I grew up in England, a country full of people as proud of its musical heritage (The Beatles, Pink Floyd, Led Zeppelin, Radiohead — ’nuff said) as we are of our ability to drink copious amounts of gin and tonic while quoting Shakespeare. Due to my birthplace, country music wasn’t part of my repertoire as a child. Sure, we all knew Dolly Parton — but for her glitter-coated pink bosom and not her vocal ability.
This all changed during my teens in the early 1990s, but not in a good way, I hasten to add. First came Billy Ray Cyrus and his aching, breaking heart. This track sent the unfortunate message across the pond that you Southerners all sported unattractive mullets and high-waisted, stone-washed denim. Then, a year later, an inexplicable chart favorite by the aptly named (and seemingly toothless) band Rednex started a craze for line dancing in my motherland. You could not attend a wedding in 1994 without being whipped into a fevered frenzy when “Cotton-Eyed Joe” came on. Grannies would be flung into buffet tables as Cockney relatives screeched “Yeehaw!” and horny bridesmaids attempted to grapevine seductively despite being draped in yards of pastel satin. But after these two anthems, the country craze quieted down, and we, as a nation, returned to sitting glumly in dark rooms listening to The Cure or getting wasted to dance tracks on the party island of Ibiza.
At the age of 29, I moved to the grand old U.S. of A. To New York, to be precise, to edit a celebrity tabloid. The Southern transplants who worked with me in the Manhattan office tried to force my focus away from the A-listers who were scandalizing Hollywood and toward the showbiz shenanigans of Nashville. I kept hearing the phrase “real America,” and that coverage of Tim McGraw and Carrie Underwood was what our readers really wanted. The trendy Brooklynites would sneer at such suggestions in editorial meetings, dismissing country as something for the “flyover states” and not worthy of our attention. Confused, I agreed to an at-home shoot with Rascal Flatts and a fashion story with Kellie Pickler and left it at that.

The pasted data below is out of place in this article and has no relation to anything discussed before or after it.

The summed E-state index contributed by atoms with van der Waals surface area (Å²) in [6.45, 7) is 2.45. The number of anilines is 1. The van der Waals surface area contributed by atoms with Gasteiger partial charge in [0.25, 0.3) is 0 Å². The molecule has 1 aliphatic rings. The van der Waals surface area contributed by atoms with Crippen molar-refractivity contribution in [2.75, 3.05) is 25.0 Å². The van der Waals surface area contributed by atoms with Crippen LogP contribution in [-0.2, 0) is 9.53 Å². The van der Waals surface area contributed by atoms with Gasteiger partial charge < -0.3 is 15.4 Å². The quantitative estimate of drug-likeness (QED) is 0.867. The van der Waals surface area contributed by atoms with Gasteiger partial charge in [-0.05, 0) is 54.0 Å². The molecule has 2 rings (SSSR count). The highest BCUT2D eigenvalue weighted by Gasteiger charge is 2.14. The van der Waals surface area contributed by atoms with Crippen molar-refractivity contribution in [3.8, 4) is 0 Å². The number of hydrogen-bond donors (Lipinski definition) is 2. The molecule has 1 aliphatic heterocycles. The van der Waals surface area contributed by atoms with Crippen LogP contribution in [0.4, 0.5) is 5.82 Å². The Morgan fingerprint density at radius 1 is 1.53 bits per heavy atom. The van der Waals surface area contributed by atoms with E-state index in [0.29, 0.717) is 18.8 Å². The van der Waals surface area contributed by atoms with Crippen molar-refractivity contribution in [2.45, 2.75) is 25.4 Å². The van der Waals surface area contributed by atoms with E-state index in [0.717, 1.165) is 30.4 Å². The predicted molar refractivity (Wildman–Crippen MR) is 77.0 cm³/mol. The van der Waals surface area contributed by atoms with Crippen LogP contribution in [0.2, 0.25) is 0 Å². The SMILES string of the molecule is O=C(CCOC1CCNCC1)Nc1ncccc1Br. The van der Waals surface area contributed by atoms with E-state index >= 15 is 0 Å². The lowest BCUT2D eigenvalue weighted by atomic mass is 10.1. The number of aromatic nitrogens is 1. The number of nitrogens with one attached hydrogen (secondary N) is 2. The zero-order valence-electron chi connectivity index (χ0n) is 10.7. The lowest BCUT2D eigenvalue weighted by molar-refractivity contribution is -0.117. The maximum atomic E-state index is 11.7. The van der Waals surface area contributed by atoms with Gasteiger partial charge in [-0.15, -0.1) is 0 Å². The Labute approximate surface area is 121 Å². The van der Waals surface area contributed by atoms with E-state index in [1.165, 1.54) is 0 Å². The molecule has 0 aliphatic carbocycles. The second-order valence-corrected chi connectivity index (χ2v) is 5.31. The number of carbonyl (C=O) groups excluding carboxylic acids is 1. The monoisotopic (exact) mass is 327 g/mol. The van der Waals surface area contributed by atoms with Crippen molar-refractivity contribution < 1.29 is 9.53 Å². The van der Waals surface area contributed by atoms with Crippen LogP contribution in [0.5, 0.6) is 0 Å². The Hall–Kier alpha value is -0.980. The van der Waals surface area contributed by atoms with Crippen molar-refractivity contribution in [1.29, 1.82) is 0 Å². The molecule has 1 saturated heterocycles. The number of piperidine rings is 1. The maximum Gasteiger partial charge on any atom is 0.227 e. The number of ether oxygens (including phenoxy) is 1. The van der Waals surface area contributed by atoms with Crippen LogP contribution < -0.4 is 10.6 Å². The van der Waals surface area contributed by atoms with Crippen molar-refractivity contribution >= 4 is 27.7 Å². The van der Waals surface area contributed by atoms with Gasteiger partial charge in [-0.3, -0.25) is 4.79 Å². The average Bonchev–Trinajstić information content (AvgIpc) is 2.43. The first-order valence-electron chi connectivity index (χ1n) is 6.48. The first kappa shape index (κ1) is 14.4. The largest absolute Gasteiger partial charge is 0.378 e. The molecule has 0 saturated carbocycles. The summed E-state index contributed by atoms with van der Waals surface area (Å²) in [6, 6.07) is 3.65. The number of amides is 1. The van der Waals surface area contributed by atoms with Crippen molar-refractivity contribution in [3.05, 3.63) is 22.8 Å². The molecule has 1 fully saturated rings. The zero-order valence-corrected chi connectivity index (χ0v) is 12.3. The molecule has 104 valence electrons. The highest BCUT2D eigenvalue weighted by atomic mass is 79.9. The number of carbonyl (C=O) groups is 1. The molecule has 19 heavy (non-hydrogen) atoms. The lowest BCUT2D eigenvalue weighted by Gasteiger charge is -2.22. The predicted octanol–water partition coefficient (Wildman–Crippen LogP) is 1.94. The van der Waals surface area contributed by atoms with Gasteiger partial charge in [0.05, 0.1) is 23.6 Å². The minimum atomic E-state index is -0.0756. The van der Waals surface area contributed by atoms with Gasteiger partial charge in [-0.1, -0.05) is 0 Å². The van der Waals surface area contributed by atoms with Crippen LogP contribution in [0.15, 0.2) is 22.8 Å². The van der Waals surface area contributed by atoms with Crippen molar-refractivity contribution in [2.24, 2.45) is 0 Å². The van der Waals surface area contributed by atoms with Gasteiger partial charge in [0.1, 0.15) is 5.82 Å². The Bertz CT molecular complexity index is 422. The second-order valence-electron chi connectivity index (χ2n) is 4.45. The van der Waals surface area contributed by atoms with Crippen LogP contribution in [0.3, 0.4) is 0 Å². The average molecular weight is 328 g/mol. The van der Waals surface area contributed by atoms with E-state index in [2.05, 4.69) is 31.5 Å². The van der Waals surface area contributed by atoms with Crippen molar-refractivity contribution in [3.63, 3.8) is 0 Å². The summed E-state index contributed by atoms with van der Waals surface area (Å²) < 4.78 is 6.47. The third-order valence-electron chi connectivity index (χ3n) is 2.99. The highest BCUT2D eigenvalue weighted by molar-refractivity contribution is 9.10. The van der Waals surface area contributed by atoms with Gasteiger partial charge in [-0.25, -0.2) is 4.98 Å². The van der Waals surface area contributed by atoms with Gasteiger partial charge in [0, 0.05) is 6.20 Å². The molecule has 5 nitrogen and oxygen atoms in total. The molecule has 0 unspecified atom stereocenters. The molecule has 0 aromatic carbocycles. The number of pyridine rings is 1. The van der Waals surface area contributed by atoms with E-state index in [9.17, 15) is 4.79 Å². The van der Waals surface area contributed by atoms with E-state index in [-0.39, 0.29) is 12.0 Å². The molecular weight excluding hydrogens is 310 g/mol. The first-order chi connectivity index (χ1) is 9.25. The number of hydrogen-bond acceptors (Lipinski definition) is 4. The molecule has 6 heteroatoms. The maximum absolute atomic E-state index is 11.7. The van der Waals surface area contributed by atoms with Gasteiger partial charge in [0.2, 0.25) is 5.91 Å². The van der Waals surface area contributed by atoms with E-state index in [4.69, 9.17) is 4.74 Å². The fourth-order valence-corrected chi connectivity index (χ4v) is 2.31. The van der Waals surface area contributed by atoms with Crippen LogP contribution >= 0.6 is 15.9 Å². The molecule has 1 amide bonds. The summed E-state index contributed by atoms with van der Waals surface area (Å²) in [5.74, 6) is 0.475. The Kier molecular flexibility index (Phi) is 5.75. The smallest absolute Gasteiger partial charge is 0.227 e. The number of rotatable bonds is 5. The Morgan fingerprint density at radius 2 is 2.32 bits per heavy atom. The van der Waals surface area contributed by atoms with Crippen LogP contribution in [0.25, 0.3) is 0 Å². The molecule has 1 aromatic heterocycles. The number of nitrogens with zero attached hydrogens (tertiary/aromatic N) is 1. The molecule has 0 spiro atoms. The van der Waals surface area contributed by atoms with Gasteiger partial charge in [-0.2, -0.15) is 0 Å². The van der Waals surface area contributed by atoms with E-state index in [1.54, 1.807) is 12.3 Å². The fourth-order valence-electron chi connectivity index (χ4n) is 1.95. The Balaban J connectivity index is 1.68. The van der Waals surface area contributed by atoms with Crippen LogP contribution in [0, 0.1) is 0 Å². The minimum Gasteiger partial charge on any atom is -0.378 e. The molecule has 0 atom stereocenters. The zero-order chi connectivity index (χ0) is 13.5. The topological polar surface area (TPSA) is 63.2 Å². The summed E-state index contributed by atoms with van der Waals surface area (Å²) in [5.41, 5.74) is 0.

Then, two and a half years ago, I moved to Louisville, and the third thing I did (after visiting the Muhammad Ali Center and developing a taste for bourbon) was fall in love with country music. Yep, I’ve gone country. I don’t feel a ditty is complete without a fiddle or a steel guitar, and I can now see the relevance of a tune about a tractor and a ballad about beer. In fact, I find them so emotionally compelling that I often have to pull over the car when I’m driving to compose myself. Kenny Chesney’s “The Good Stuff” got me in such a state while I was pregnant and bursting with hormones that my husband banned me from playing it. At karaoke nights at Phoenix Hill Tavern (no, I don’t have the shame you natives have about admitting you actually love going there), I’ll choose a Sugarland song and sing it (impressively, I like to imagine, but you’d have to check with my Kentuckian pals) in your adorable drawl.
My friends in England despair of me. When they come to stay, I can persuade them to try a mint julep and pose with the wax model of Colonel Sanders in the Louisville Visitor’s Bureau, but I cannot get them to go near a Montgomery Gentry hit. My mates in the Big Apple assume I’ve lost it and keep sending me cooler CDs in the hope I can reclaim my sanity. But it’s not going to happen. I’m taking what Blake Shelton has to say to heart: “We all got a hillbilly bone down deep inside, no matter where you from, you just can’t hide it.” And, well, I don’t want to hide it anymore. I’m out and proud. An English girl with two dancing, prancing country feet.
Sarah Ivens is the founding editor of OK! Weekly and the author of “No Regrets” (Random House).